While the distances on these roads have been relatively short (around 90km per day), riding these at an average pace of 10-12km/h have made for some very long days. Injuries, falls, cuts and bruises abound, even among the strongest riders and racers. One of my “teammates” went down and now has a broken femur. Very sad. And he was a strong, beautiful and careful rider. He was airlifted out to Nairobi, and is now probably in his home country of Denmark. Klaus, my heart goes out to you.
I will post a blog I wrote previous to this one, once we are in wi-fi range. It is lovely to be back in Kenya, and the Tusker beer goes down very easily. Again, I hope to post some pictures when the internet service will support it.
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Ethiopia

Anyone with a PC is having loads of problems connecting to the internet here, so just a brief hello using an i-phone. Ethiopia is like crinoline skirt…the land is like someone took it and scrunched it up into a series of endless hills. So much so, that I soon came to dread every downhill because I knew an uphill would soon follow. It is the first time I have had to engage my granny gear and still my thighs were screaming from lactate build up! Hmmm. And I thought I was getting stronger. Also, I think my bike is putting on weight. Every morning when I go to move Jonah, his little butt end seems to be harder to move; either that, or my Popeye arms are losing strength!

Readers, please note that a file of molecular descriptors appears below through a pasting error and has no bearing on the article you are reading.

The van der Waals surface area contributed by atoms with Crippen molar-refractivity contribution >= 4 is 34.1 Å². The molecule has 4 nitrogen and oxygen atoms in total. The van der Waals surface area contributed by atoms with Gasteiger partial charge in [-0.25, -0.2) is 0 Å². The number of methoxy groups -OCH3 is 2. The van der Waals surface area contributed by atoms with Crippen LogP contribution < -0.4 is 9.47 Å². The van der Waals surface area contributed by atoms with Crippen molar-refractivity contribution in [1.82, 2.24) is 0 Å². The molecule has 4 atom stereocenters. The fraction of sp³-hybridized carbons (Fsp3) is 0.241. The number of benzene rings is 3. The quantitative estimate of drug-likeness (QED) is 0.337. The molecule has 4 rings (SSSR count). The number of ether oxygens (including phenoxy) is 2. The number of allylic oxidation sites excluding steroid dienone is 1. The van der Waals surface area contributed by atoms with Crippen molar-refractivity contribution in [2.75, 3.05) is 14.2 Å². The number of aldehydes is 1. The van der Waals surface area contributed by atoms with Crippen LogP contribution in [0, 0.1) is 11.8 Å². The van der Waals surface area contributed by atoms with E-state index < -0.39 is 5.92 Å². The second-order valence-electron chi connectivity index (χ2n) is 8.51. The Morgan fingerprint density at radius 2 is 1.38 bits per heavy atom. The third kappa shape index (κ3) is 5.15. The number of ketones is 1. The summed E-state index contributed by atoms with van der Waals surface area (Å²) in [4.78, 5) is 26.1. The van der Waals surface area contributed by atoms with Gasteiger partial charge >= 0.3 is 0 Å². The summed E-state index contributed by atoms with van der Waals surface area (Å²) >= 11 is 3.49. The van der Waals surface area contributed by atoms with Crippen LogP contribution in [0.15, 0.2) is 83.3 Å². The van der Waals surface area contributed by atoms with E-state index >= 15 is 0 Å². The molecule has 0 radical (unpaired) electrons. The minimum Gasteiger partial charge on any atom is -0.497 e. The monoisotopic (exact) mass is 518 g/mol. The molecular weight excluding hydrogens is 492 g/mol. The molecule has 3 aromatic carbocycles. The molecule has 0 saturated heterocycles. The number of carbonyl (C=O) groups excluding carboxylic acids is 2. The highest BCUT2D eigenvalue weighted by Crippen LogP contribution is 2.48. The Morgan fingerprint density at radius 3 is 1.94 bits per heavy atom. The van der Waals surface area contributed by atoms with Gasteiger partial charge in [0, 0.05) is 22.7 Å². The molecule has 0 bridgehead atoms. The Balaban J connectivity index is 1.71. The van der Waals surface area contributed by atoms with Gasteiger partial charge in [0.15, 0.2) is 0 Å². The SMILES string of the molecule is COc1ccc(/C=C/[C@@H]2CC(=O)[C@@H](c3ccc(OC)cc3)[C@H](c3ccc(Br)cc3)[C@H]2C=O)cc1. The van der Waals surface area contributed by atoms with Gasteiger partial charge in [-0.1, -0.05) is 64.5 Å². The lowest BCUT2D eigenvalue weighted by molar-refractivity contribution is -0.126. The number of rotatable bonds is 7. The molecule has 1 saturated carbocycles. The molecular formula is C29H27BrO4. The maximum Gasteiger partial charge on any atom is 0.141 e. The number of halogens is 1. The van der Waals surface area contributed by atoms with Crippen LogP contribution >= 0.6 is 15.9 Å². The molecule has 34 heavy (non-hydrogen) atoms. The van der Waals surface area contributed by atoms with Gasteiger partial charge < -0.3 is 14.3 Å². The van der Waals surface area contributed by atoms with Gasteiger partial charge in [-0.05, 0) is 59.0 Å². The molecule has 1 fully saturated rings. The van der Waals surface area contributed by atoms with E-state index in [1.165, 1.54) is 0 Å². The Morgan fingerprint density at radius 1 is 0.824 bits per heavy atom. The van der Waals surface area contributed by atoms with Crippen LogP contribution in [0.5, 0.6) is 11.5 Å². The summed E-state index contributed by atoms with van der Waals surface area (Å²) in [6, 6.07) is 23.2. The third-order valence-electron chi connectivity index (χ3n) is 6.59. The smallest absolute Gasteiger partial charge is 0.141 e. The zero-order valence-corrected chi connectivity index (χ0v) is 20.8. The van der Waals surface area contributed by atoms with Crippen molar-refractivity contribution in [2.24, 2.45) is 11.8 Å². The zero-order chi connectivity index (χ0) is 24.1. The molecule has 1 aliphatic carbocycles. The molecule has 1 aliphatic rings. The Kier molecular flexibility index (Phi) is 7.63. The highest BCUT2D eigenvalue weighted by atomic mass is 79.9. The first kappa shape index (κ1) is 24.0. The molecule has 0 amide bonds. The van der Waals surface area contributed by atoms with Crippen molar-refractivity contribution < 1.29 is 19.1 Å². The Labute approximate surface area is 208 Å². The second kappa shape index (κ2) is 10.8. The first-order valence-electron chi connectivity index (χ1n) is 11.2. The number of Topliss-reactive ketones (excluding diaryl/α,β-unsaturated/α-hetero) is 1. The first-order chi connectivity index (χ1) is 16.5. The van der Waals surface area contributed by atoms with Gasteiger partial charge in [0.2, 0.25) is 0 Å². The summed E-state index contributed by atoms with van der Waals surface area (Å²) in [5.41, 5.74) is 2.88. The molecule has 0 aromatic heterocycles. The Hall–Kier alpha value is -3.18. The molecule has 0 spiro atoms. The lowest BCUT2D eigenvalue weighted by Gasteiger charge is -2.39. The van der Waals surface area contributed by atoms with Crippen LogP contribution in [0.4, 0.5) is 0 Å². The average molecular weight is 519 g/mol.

Speaking of weight, one man has lost 10kg and another over 24kg. The calorie deficit for some of these guys is huge. Me? Not so much…I am eating heaps and have never had so much sugar in my tea and coffee. The high sugar intake seems to be a common trend in the group.
Other quick notes: we reached the highest elevation of the trip the other day- over 3000m; one rider got whipped with a donkey whip; Ethiopian landforms resemble the wine region of California; got a haircut for 30birr; exchange rate is 17birr to the dollar–cheapest haircut of my life!
I will try to post some pics when the wi-fi service is more cooperative. Thanks for following … Sent from my iPhone

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more pics ‘cuz internet is working…yeah

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more random shots